People of Jollyboys

Words by Simeon Gready - November 2014

Our time in Livingstone, Zambia was spent at Jollyboys Backpackers, a merry and popular hostel only 10 minutes walk away from the bus station at which we were dropped by the meandering bus from Windhoek. It’s abuzz with life through the travellers that make their way through, providing the perfect centre point from which to discover the soulful beat of Livingstone. Square cushioned reading posts and an extensive book-swap shelf are positioned near to the warm pool, while the bar, fully stocked with cold Mosi’s (the local beer), has a great food menu and two large screen TV’s from which to keep up with all the live sporting events. But, as is usually the case when travelling through the backpackers family, the best part of our time there was the people we were able to meet; people from over the world travelling different routes with hundred of stories, tips, and anecdotes. I’d like to give you an overview of the people of Jollyboys here.

We met Kelvin, the Livingstone-local radio host who pops into Jollyboys for beers and conversations. He spoke of the blurred line between culture and religion in Africa, commenting on how, while both are very important in Africa, they often get confused with each other, resulting in divided loyalties and conflicting interests. He was a genuine person with an easy-going personality that reflected in those around them, the type of person you could talk to for hours without wondering where the time went.

We met Adrien, the quiet Frenchmen who had been couchsurfing with Kelvin. He spoke of his 6-month working holiday in Botswana, where he worked odd jobs to earn his food and accommodation. He laughed about getting robbed in Africa, brushing it off as life continues to move along, and was gone from the backpackers all too soon.

We met Andries, the bull-in-a-china-shop Afrikaner who was drunk when we got there and drunk when we left. He spoke utter nonsense most of the time, to be honest, but he was a brash individual who commented on his wish to beat Julius Malema with no care for the consequences, but also reeled off Trevor Noah jokes as if he was his biggest fan. He sadly boasted about how he had drank an entire bottle of rum or brandy every day by himself ever since his father died.

We met Danielle, the East-Londoner with a proper British accent that made me miss the hustle and bustle of English life. She spoke of travel adventures with new friends and old friends, and lamented the bloating of her ankles that always seemed to happen on long trips. She was an idealistic girl with an infectious laugh and undercover wanderlust, someone we planned to have dinner with on both nights but with whom the times just never matched.

We met Mike, the floppy-haired Californian whose sole purpose for being in Livingstone revolved around his kayak and the Zambezi. He spoke with a drawl, a typical American twang, and was up and out by 6am each morning and back in the late afternoon. He seemed a lonely soul, wandering through life from one adrenaline-filled endeavour to the next with his mind firmly in the now.

We met Russell, the New Zealander with whom we watched the Kiwi-England rugby match, who was ever gracious in his side’s victory. He had a mighty beard, and seemed content to lounge on the recliners by the pool all day reading his books with his wife alongside him.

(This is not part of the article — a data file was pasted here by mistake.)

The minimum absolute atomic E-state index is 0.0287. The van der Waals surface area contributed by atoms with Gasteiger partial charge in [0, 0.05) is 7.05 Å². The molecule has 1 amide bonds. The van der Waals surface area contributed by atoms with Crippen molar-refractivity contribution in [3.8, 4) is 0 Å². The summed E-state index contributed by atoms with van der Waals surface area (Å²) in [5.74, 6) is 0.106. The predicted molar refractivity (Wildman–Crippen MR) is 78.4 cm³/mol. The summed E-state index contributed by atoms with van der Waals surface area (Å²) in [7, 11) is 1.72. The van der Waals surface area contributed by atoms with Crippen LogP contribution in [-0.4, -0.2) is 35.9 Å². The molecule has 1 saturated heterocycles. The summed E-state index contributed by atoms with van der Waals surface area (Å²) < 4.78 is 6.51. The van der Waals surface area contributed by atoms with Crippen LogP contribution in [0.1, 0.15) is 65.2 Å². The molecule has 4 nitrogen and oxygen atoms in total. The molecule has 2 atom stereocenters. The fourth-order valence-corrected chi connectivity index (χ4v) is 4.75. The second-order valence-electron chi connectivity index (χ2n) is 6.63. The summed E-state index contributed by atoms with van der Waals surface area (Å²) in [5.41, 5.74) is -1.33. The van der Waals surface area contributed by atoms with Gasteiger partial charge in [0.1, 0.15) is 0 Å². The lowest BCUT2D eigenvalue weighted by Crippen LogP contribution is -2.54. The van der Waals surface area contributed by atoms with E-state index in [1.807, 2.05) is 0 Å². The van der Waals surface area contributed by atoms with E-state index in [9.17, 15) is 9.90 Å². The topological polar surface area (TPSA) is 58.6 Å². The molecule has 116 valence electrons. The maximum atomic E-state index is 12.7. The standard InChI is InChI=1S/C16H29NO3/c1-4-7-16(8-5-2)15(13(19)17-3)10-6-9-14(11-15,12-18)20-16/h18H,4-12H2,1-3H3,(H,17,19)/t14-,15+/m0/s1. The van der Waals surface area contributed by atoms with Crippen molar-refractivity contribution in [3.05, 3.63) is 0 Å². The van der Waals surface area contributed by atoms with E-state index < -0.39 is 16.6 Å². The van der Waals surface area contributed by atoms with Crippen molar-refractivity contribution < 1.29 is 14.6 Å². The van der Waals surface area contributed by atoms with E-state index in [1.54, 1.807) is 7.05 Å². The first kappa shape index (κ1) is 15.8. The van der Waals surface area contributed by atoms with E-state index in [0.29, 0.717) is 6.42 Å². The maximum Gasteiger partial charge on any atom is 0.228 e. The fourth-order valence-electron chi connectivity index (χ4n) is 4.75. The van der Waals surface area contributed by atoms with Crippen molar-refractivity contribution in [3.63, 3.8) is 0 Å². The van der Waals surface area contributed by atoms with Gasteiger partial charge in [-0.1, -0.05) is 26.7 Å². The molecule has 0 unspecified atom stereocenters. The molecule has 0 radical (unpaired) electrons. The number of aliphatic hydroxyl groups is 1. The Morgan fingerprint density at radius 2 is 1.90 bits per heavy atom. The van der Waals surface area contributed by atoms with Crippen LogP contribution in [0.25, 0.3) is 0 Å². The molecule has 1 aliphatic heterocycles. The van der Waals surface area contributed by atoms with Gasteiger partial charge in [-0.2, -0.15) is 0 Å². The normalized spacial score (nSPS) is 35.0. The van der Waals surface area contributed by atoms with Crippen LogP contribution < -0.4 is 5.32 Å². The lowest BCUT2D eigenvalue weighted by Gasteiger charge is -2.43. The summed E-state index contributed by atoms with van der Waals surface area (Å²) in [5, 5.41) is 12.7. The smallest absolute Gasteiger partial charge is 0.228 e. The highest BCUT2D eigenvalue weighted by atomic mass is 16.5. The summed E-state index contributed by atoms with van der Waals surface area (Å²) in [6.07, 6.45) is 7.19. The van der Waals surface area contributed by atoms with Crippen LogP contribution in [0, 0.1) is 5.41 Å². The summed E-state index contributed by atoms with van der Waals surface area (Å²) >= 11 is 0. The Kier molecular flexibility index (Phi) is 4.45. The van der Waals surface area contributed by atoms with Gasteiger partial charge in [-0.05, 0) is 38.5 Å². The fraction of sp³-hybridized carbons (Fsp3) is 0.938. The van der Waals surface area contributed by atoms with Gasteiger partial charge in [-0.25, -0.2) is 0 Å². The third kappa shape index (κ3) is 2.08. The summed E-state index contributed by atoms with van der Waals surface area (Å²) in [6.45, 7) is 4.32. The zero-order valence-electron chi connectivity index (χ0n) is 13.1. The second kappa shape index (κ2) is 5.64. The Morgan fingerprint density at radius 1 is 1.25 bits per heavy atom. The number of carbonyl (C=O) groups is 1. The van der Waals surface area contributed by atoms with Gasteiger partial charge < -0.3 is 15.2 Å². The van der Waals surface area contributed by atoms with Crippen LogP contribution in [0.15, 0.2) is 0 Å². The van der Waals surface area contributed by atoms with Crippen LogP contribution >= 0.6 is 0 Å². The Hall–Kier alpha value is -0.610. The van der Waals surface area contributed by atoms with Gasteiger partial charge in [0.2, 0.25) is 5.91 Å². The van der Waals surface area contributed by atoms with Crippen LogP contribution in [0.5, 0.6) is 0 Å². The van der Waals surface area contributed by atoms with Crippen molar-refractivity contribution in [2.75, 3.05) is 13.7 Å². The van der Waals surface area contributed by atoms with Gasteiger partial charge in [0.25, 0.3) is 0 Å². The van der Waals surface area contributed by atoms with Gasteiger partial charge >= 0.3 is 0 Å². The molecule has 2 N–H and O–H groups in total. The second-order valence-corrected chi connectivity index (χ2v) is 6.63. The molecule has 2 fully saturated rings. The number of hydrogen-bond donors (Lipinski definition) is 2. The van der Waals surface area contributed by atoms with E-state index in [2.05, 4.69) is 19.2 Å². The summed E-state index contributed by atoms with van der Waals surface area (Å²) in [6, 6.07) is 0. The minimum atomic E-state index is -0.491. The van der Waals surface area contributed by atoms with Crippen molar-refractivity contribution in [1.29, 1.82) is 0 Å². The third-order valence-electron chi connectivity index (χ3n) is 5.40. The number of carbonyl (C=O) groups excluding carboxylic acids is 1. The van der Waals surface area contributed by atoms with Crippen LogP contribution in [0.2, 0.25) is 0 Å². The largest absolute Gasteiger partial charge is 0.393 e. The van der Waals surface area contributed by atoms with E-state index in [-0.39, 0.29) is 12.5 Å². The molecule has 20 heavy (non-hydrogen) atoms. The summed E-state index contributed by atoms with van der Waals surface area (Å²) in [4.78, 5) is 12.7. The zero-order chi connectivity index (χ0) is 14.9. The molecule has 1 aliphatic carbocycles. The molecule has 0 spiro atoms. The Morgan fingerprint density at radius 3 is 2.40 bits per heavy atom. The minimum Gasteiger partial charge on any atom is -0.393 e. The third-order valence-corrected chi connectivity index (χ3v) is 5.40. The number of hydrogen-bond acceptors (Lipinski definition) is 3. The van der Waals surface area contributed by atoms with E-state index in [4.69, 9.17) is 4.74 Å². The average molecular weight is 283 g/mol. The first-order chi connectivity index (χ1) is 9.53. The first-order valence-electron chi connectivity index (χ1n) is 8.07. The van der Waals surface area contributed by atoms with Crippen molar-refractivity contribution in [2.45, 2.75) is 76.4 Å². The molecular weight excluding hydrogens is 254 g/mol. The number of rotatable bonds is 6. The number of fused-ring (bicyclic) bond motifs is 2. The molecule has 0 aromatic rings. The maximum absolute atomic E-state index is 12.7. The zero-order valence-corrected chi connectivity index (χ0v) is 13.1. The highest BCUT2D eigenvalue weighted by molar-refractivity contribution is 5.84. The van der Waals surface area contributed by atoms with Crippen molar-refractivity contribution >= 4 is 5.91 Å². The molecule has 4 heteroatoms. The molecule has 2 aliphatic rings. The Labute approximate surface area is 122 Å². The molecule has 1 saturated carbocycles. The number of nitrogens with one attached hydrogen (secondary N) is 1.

We met Caine, the talkative Malaysian who had the most impressive passport I had seen to date. He spoke of his trip from Cairo to Zambia so far, on which we questioned him endlessly as we prepared to head up North, and his plans to continue onto Cape Town. We heard of all his other travel adventures, from the trans-Siberian railway to backpacking around Latin America, all of which he had travelled by himself with a wide-eyed curiosity and a baby-face that caused everyone to far underestimate his age.

We met a group of 18 Europeans, in Zambia on a university trip, lead by Dutch tourism lecturer and populated by mostly German tourism students. We spoke specifically to the lecturer, who spoke of the benefits of being a teacher of this type of course, mainly centred around the fact that he was able to travel around 3 times a year. He told us of travel stories of his latest trip to Iceland, commenting on the cold and the fact that there isn’t really all that much to do there (not that it put me off wanting to visit the island myself). He also emphasised the importance of local tourism and local cultures when visiting a destination: “Much of the tourism in these kind of places is Western or American. You can come to Africa and not actually experience Africa because you stay in these hostels and you do the beautiful tours and adventures. It will teach you nothing about the culture. So we try to include both: we were at the most beautiful lodge on the Zambezi, and across the road was a township, so we made the effort to properly experience both.”

Finally, we met Adi, the pocket-rocket Israeli girl who was travelling around Africa with whomever she would meet on the way. Upon first meeting her, I thought her to be somewhat fearless and bold; this proved to be true when she candidly informed Benny and I that she would be coming with us to Malawi and beyond to Tanzania, as she had been waiting in Zambia for travelling partners for the next leg of her adventure. As such, after our second night in Jollyboys, a third member was added to our motley crew, as we all headed back to the bus station to make our way to Lusaka as a stop-off on the way to the wonders and promise of Malawi.